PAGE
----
1. Lab: Running Queries On Big Query

After you watch this lecture, you should be able to answer the question what are the two kinds of SQL that BigQuery supports and how do you switch between them when you run your queries? So far, we’ve created a BigQuery table and uploaded data into it. Let’s run some queries on our PB Names table. Let’s write our very first BigQuery query against the Baby Names table that we just set up. Click on Compose Query and you’ll get a window where you can type in your queries. Here you see a simple select statement which chooses thousand rows from our Baby Names table. Notice that we’ve specified the name of our table within square brackets. This is required when you use a legacy SQL. Your table names have to be specified in square brackets.

When you specify the table in your query, specify the complete form, the Project ID, the Data Set ID and the name of the table. The Project ID is followed by a colon and then the Dataset ID dot table name in BigQuery you are build based on how much data your query process. BigQuery is smart enough to give you an idea of how much data it’s going to process before you actually run your query. This information is available for every query specified in that query box. If you click on the icon on the bottom right, this icon can either be a check mark that is, when the query is valid, or it can be an exclamation mark when the query is invalid.

The message at the bottom will tell you the query is valid and this is how much data it’s going to process, or it will tell you why the query is invalid. Fix this query up so that it’s a valid SQL query once again and you’ll see that the message at the bottom says this query will process 650 KB when run. That’s the entire size of our table. This message will tell you how much data is going to be processed by your query, not how much data is returned from your query.

We are returning only 1000 rows, but 615 KB. The size of our entire data set, which has 32,000 rows, will be processed. More details about this query is available if you click on Show Options at the bottom there. This will open up a window which has a whole bunch of options that you can tweak. You can ask for your query to use cached results from previous runs, you can specify a priority for your query, and so on. One of the options, if you notice, is the SQL dialect that your current query uses. You can choose either Legacy SQL or, if you uncheck it, BigQuery will use Standard SQL. Let’s hide these additional options and go ahead and click Run Query.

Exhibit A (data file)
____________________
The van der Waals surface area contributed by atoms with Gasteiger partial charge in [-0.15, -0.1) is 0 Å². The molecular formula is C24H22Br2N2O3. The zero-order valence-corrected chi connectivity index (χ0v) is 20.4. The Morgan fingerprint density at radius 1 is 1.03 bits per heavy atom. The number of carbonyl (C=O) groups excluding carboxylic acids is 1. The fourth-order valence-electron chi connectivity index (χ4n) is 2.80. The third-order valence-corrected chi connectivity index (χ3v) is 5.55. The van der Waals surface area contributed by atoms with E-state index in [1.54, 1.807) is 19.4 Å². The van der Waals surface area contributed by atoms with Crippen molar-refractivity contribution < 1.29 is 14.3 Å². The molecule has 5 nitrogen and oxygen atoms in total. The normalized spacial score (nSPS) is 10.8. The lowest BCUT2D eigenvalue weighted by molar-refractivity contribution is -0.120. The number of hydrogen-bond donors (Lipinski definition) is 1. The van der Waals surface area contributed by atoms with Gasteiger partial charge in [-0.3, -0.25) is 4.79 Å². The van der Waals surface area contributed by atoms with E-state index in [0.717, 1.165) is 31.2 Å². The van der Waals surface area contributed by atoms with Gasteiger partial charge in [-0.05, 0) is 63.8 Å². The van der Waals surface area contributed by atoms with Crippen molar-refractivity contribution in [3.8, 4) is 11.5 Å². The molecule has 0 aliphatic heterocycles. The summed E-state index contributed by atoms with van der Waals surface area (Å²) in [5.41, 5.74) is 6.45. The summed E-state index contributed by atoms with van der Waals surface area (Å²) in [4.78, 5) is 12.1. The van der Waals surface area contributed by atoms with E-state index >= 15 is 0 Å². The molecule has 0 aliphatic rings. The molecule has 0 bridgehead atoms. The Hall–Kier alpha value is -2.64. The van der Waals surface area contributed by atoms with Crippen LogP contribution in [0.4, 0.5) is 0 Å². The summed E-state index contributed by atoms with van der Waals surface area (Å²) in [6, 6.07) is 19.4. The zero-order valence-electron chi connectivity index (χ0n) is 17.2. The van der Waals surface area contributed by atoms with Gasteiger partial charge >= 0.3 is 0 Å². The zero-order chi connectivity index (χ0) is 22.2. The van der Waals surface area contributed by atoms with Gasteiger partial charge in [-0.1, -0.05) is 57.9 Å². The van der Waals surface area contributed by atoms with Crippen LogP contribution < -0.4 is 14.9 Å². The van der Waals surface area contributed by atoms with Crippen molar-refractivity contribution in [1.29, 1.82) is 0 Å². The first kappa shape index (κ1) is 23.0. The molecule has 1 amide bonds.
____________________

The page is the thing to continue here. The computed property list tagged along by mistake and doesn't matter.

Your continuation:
You’ll get a warning dialogue if this is the first time that you’re running a BigQuery query. With this query you’ll be built for all the data in the table. Even if your query contains a limit clause, that’s because you used a select star with no where clauses. The select star has to process all the records. Even if you limit what data is returned by this query, this can be potentially very expensive if your table is huge. And this is the warning which tells you that the web console helpfully suggests that you can use the Preview column if you just want to preview what the data looks like. Once you get an idea of how BigQuery data processing works, you can simply check mark, don’t show me this dialogue again and you won’t be bothered with it popping up as you run your query.

Click on Run Query and depending on how large your table is, it might take a little bit of time to process and you’ll get the results in table form at the bottom of the screen. If you click on the explanation tab of the results, you’ll get an idea of how long each step in the query took. You can see that stage one we waited for a little bit. Read took a really long time, compute didn’t take very long, and Write was very quick as well. The output was 1000 rows because we set our limit clause to 1000 in our query. Let’s run another query that’s a little more interesting. Let’s say we wanted to find the most popular male baby names in 2016. We want the top ten male baby names. You simply add a where and an order by clause to your query. Notice that this query also processes 615 data. This might seem confusing to you at first, but it makes sense.

All records in the table have to be checked to see if they match the condition. If they match the condition, then they will be retrieved in the query the query runs through, and the result will be once again available at the very bottom of the screen. Noah was clearly the most popular male baby name in 2016. BigQuery displays just five rows in one screen. You can navigate to the remaining screens by clicking on Next at the bottom. It should be very easy for you to answer this question now. BigQuery supports both standard SQL as well as a Legacy SQL, and you can switch between them for each query by simply clicking on Show Options and unchecking the Legacy SQL checkbox box.